Search FQXi


If you are aware of an interesting new academic paper (that has been published in a peer-reviewed journal or has appeared on the arXiv), a conference talk (at an official professional scientific meeting), an external blog post (by a professional scientist) or a news item (in the mainstream news media), which you think might make an interesting topic for an FQXi blog post, then please contact us at forums@fqxi.org with a link to the original source and a sentence about why you think that the work is worthy of discussion. Please note that we receive many such suggestions and while we endeavour to respond to them, we may not be able to reply to all suggestions.

Please also note that we do not accept unsolicited posts and we cannot review, or open new threads for, unsolicited articles or papers. Requests to review or post such materials will not be answered. If you have your own novel physics theory or model, which you would like to post for further discussion among then FQXi community, then please add them directly to the "Alternative Models of Reality" thread, or to the "Alternative Models of Cosmology" thread. Thank you.

Contests Home


Previous Contests

What Is “Fundamental”
October 28, 2017 to January 22, 2018
Sponsored by the Fetzer Franklin Fund and The Peter & Patricia Gruber Foundation
read/discusswinners

Wandering Towards a Goal
How can mindless mathematical laws give rise to aims and intention?
December 2, 2016 to March 3, 2017
Contest Partner: The Peter and Patricia Gruber Fund.
read/discusswinners

Trick or Truth: The Mysterious Connection Between Physics and Mathematics
Contest Partners: Nanotronics Imaging, The Peter and Patricia Gruber Foundation, and The John Templeton Foundation
Media Partner: Scientific American

read/discusswinners

How Should Humanity Steer the Future?
January 9, 2014 - August 31, 2014
Contest Partners: Jaan Tallinn, The Peter and Patricia Gruber Foundation, The John Templeton Foundation, and Scientific American
read/discusswinners

It From Bit or Bit From It
March 25 - June 28, 2013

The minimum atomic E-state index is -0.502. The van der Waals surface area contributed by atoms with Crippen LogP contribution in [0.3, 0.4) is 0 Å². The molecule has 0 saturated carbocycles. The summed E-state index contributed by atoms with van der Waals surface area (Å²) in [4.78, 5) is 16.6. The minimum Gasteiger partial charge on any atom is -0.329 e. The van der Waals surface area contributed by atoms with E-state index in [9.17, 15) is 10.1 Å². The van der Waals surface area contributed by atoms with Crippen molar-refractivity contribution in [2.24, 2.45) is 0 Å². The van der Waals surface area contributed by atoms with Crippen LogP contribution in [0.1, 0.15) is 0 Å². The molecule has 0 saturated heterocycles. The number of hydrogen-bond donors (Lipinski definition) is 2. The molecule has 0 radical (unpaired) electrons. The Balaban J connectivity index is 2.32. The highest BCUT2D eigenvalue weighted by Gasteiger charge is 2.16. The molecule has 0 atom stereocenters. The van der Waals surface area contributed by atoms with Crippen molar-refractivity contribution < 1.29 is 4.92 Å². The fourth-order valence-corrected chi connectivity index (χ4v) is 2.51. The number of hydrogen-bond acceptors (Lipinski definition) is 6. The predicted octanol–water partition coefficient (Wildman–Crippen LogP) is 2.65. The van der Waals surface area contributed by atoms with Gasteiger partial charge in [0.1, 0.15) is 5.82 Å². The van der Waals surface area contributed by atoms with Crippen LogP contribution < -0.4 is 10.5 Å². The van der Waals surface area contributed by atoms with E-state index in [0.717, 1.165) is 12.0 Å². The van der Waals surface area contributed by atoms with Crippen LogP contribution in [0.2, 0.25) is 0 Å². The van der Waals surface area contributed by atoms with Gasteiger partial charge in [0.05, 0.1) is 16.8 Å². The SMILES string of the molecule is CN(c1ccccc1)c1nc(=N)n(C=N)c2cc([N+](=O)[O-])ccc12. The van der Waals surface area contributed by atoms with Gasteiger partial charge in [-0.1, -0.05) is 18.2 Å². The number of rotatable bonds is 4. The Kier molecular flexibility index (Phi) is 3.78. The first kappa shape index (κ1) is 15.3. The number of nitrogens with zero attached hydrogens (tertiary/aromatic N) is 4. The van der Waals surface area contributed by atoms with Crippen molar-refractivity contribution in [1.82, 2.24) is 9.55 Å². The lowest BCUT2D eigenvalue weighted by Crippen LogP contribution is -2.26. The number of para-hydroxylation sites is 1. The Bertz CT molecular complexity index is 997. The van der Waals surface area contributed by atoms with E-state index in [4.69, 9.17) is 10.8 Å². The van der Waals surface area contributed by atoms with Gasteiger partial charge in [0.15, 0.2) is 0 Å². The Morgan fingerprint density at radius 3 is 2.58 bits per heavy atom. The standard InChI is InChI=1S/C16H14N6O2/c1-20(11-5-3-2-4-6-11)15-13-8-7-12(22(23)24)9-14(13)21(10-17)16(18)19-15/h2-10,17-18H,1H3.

Contest Partners: The Gruber Foundation, J. Templeton Foundation, and Scientific American
read/discusswinners

Questioning the Foundations
Which of Our Basic Physical Assumptions Are Wrong?
May 24 - August 31, 2012
Contest Partners: The Peter and Patricia Gruber Foundation, SubMeta, and Scientific American
read/discusswinners

Is Reality Digital or Analog?
November 2010 - February 2011
Contest Partners: The Peter and Patricia Gruber Foundation and Scientific American
read/discusswinners

What's Ultimately Possible in Physics?
May - October 2009
Contest Partners: Astrid and Bruce McWilliams
read/discusswinners

The Nature of Time
August - December 2008
read/discusswinners

Forum Home
Introduction
Terms of Use

Order posts by:
 chronological order
 most recent first

Posts by the author are highlighted in orange; posts by FQXi Members are highlighted in blue.

By using the FQXi Forum, you acknowledge reading and agree to abide by the Terms of Use

 RSS feed | RSS help
RECENT POSTS IN THIS TOPIC

Steve Agnew: on 3/17/18 at 4:02am UTC, wrote You weave a nice story in your discrete field model. You use all of the...

Peter Jackson: on 3/16/18 at 12:06pm UTC, wrote Steve, I assume that was you. As that's my department (not maths!) I can't...

Peter Jackson: on 3/16/18 at 11:46am UTC, wrote Steve, Which maths? I don't do it! What time!? I remove all the physical...

Anonymous: on 3/15/18 at 4:16am UTC, wrote Mainstream science believes very firmly in an expanding spacetime universe,...